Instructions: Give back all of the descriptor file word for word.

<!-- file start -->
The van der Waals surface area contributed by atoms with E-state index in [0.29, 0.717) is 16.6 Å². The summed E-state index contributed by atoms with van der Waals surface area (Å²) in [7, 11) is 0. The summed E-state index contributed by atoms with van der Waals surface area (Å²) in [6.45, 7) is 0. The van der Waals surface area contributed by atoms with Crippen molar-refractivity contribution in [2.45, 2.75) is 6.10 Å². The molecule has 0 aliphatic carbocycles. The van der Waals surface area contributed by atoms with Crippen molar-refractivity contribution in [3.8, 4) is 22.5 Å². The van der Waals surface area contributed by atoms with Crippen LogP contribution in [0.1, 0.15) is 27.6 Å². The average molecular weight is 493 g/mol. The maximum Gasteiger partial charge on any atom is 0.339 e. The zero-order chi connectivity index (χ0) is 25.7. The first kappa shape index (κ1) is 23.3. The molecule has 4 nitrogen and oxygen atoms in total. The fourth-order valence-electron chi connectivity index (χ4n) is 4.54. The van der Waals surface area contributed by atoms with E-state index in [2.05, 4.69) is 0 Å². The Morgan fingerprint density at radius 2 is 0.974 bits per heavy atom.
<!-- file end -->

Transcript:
The van der Waals surface area contributed by atoms with E-state index in [0.29, 0.717) is 16.6 Å². The summed E-state index contributed by atoms with van der Waals surface area (Å²) in [7, 11) is 0. The summed E-state index contributed by atoms with van der Waals surface area (Å²) in [6.45, 7) is 0. The van der Waals surface area contributed by atoms with Crippen molar-refractivity contribution in [2.45, 2.75) is 6.10 Å². The molecule has 0 aliphatic carbocycles. The van der Waals surface area contributed by atoms with Crippen molar-refractivity contribution in [3.8, 4) is 22.5 Å². The van der Waals surface area contributed by atoms with Crippen LogP contribution in [0.1, 0.15) is 27.6 Å². The average molecular weight is 493 g/mol. The maximum Gasteiger partial charge on any atom is 0.339 e. The zero-order chi connectivity index (χ0) is 25.7. The first kappa shape index (κ1) is 23.3. The molecule has 4 nitrogen and oxygen atoms in total. The fourth-order valence-electron chi connectivity index (χ4n) is 4.54. The van der Waals surface area contributed by atoms with E-state index in [2.05, 4.69) is 0 Å². The Morgan fingerprint density at radius 2 is 0.974 bits per heavy atom.